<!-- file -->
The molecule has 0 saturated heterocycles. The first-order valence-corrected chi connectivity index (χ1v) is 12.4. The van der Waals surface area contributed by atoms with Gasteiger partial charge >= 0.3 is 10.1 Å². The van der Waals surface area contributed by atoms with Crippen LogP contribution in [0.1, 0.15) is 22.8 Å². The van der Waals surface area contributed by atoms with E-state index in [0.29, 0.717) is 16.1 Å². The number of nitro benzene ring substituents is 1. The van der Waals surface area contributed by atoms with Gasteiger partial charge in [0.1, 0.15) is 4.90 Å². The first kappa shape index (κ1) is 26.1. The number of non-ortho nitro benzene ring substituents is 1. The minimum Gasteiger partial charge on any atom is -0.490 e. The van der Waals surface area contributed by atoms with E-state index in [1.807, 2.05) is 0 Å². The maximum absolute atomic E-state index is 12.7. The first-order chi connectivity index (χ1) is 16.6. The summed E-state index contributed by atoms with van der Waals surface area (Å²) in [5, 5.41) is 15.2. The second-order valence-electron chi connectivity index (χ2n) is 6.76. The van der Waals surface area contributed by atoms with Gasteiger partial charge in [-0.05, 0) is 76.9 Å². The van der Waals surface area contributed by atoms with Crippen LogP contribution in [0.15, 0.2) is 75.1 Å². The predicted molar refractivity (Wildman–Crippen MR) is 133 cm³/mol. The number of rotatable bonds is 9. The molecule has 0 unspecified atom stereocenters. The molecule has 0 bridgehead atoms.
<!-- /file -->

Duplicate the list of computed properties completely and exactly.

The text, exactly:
The molecule has 0 saturated heterocycles. The first-order valence-corrected chi connectivity index (χ1v) is 12.4. The van der Waals surface area contributed by atoms with Gasteiger partial charge >= 0.3 is 10.1 Å². The van der Waals surface area contributed by atoms with Crippen LogP contribution in [0.1, 0.15) is 22.8 Å². The van der Waals surface area contributed by atoms with E-state index in [0.29, 0.717) is 16.1 Å². The number of nitro benzene ring substituents is 1. The van der Waals surface area contributed by atoms with Gasteiger partial charge in [0.1, 0.15) is 4.90 Å². The first kappa shape index (κ1) is 26.1. The number of non-ortho nitro benzene ring substituents is 1. The minimum Gasteiger partial charge on any atom is -0.490 e. The van der Waals surface area contributed by atoms with E-state index in [1.807, 2.05) is 0 Å². The maximum absolute atomic E-state index is 12.7. The first-order chi connectivity index (χ1) is 16.6. The summed E-state index contributed by atoms with van der Waals surface area (Å²) in [5, 5.41) is 15.2. The second-order valence-electron chi connectivity index (χ2n) is 6.76. The van der Waals surface area contributed by atoms with Gasteiger partial charge in [-0.05, 0) is 76.9 Å². The van der Waals surface area contributed by atoms with Crippen LogP contribution in [0.15, 0.2) is 75.1 Å². The predicted molar refractivity (Wildman–Crippen MR) is 133 cm³/mol. The number of rotatable bonds is 9. The molecule has 0 unspecified atom stereocenters. The molecule has 0 bridgehead atoms.